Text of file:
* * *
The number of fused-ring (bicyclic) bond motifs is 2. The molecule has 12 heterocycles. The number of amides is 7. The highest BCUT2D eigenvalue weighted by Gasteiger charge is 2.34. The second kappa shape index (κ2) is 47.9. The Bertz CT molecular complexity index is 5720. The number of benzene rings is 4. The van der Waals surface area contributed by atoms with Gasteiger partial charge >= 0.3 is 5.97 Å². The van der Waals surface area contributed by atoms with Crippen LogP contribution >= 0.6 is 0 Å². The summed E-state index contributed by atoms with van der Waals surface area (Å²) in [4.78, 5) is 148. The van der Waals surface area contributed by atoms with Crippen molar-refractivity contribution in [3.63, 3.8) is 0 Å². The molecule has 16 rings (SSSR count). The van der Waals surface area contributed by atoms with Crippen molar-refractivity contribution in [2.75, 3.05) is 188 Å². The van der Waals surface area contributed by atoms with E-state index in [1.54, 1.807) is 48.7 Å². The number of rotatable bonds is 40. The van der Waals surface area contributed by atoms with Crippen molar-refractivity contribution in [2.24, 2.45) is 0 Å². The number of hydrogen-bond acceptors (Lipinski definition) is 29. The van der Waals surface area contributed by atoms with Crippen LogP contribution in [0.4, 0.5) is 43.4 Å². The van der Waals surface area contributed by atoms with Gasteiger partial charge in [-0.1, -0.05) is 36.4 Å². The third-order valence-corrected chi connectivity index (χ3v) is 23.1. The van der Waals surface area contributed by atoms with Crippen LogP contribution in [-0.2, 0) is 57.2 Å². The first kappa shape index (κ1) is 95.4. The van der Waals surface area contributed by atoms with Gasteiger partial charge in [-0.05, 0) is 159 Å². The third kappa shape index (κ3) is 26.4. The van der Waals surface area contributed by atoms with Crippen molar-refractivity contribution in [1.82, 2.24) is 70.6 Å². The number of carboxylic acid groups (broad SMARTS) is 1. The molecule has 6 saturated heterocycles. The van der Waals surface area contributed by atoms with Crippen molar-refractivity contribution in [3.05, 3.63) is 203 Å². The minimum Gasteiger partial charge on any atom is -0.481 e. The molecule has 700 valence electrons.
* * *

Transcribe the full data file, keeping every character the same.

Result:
The number of fused-ring (bicyclic) bond motifs is 2. The molecule has 12 heterocycles. The number of amides is 7. The highest BCUT2D eigenvalue weighted by Gasteiger charge is 2.34. The second kappa shape index (κ2) is 47.9. The Bertz CT molecular complexity index is 5720. The number of benzene rings is 4. The van der Waals surface area contributed by atoms with Gasteiger partial charge >= 0.3 is 5.97 Å². The van der Waals surface area contributed by atoms with Crippen LogP contribution >= 0.6 is 0 Å². The summed E-state index contributed by atoms with van der Waals surface area (Å²) in [4.78, 5) is 148. The van der Waals surface area contributed by atoms with Crippen molar-refractivity contribution in [3.63, 3.8) is 0 Å². The molecule has 16 rings (SSSR count). The van der Waals surface area contributed by atoms with Crippen molar-refractivity contribution in [2.75, 3.05) is 188 Å². The van der Waals surface area contributed by atoms with E-state index in [1.54, 1.807) is 48.7 Å². The number of rotatable bonds is 40. The van der Waals surface area contributed by atoms with Crippen molar-refractivity contribution in [2.24, 2.45) is 0 Å². The number of hydrogen-bond acceptors (Lipinski definition) is 29. The van der Waals surface area contributed by atoms with Crippen LogP contribution in [0.4, 0.5) is 43.4 Å². The van der Waals surface area contributed by atoms with Gasteiger partial charge in [-0.1, -0.05) is 36.4 Å². The third-order valence-corrected chi connectivity index (χ3v) is 23.1. The van der Waals surface area contributed by atoms with Crippen LogP contribution in [-0.2, 0) is 57.2 Å². The first kappa shape index (κ1) is 95.4. The van der Waals surface area contributed by atoms with Gasteiger partial charge in [-0.05, 0) is 159 Å². The third kappa shape index (κ3) is 26.4. The van der Waals surface area contributed by atoms with Crippen molar-refractivity contribution in [1.82, 2.24) is 70.6 Å². The number of carboxylic acid groups (broad SMARTS) is 1. The molecule has 6 saturated heterocycles. The van der Waals surface area contributed by atoms with Crippen molar-refractivity contribution in [3.05, 3.63) is 203 Å². The minimum Gasteiger partial charge on any atom is -0.481 e. The molecule has 700 valence electrons.